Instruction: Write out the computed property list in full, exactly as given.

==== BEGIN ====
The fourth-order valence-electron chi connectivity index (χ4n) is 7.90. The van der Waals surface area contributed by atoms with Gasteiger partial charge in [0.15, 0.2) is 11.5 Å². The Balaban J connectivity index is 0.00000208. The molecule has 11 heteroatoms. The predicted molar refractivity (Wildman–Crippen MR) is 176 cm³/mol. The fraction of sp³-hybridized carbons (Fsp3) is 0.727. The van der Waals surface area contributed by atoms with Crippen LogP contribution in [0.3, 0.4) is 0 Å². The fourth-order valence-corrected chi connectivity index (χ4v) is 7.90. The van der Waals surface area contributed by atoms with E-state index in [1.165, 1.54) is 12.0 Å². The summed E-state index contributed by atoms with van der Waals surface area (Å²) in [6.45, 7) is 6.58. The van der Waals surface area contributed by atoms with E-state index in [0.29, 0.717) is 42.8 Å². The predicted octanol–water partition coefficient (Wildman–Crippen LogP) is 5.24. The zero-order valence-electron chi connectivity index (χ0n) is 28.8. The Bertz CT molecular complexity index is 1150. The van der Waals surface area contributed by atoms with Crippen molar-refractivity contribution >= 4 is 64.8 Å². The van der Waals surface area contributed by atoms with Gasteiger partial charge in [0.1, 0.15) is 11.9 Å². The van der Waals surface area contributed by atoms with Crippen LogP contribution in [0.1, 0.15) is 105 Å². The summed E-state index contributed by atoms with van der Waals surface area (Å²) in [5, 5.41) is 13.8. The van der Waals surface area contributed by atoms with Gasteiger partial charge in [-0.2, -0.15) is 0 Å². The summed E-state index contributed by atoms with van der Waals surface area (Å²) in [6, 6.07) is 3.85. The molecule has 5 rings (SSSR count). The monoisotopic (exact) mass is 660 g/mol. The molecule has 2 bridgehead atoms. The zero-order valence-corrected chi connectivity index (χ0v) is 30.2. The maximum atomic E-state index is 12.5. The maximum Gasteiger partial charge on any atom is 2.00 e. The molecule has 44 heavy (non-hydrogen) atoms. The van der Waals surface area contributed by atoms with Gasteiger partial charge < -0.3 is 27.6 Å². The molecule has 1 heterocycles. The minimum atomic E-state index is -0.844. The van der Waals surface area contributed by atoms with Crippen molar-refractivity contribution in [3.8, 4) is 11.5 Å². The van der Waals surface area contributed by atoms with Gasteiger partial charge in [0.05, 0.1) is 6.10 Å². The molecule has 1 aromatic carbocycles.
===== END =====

The fourth-order valence-electron chi connectivity index (χ4n) is 7.90. The van der Waals surface area contributed by atoms with Gasteiger partial charge in [0.15, 0.2) is 11.5 Å². The Balaban J connectivity index is 0.00000208. The molecule has 11 heteroatoms. The predicted molar refractivity (Wildman–Crippen MR) is 176 cm³/mol. The fraction of sp³-hybridized carbons (Fsp3) is 0.727. The van der Waals surface area contributed by atoms with Crippen LogP contribution in [0.3, 0.4) is 0 Å². The fourth-order valence-corrected chi connectivity index (χ4v) is 7.90. The van der Waals surface area contributed by atoms with E-state index in [1.165, 1.54) is 12.0 Å². The summed E-state index contributed by atoms with van der Waals surface area (Å²) in [6.45, 7) is 6.58. The van der Waals surface area contributed by atoms with E-state index in [0.29, 0.717) is 42.8 Å². The predicted octanol–water partition coefficient (Wildman–Crippen LogP) is 5.24. The zero-order valence-electron chi connectivity index (χ0n) is 28.8. The Bertz CT molecular complexity index is 1150. The van der Waals surface area contributed by atoms with Crippen molar-refractivity contribution >= 4 is 64.8 Å². The van der Waals surface area contributed by atoms with Gasteiger partial charge in [0.1, 0.15) is 11.9 Å². The van der Waals surface area contributed by atoms with Crippen LogP contribution in [0.1, 0.15) is 105 Å². The summed E-state index contributed by atoms with van der Waals surface area (Å²) in [5, 5.41) is 13.8. The van der Waals surface area contributed by atoms with Gasteiger partial charge in [-0.2, -0.15) is 0 Å². The summed E-state index contributed by atoms with van der Waals surface area (Å²) in [6, 6.07) is 3.85. The molecule has 5 rings (SSSR count). The monoisotopic (exact) mass is 660 g/mol. The molecule has 2 bridgehead atoms. The zero-order valence-corrected chi connectivity index (χ0v) is 30.2. The maximum atomic E-state index is 12.5. The maximum Gasteiger partial charge on any atom is 2.00 e. The molecule has 44 heavy (non-hydrogen) atoms. The van der Waals surface area contributed by atoms with Gasteiger partial charge < -0.3 is 27.6 Å². The molecule has 1 heterocycles. The minimum atomic E-state index is -0.844. The van der Waals surface area contributed by atoms with Crippen molar-refractivity contribution in [3.8, 4) is 11.5 Å². The van der Waals surface area contributed by atoms with Gasteiger partial charge in [0.05, 0.1) is 6.10 Å². The molecule has 1 aromatic carbocycles.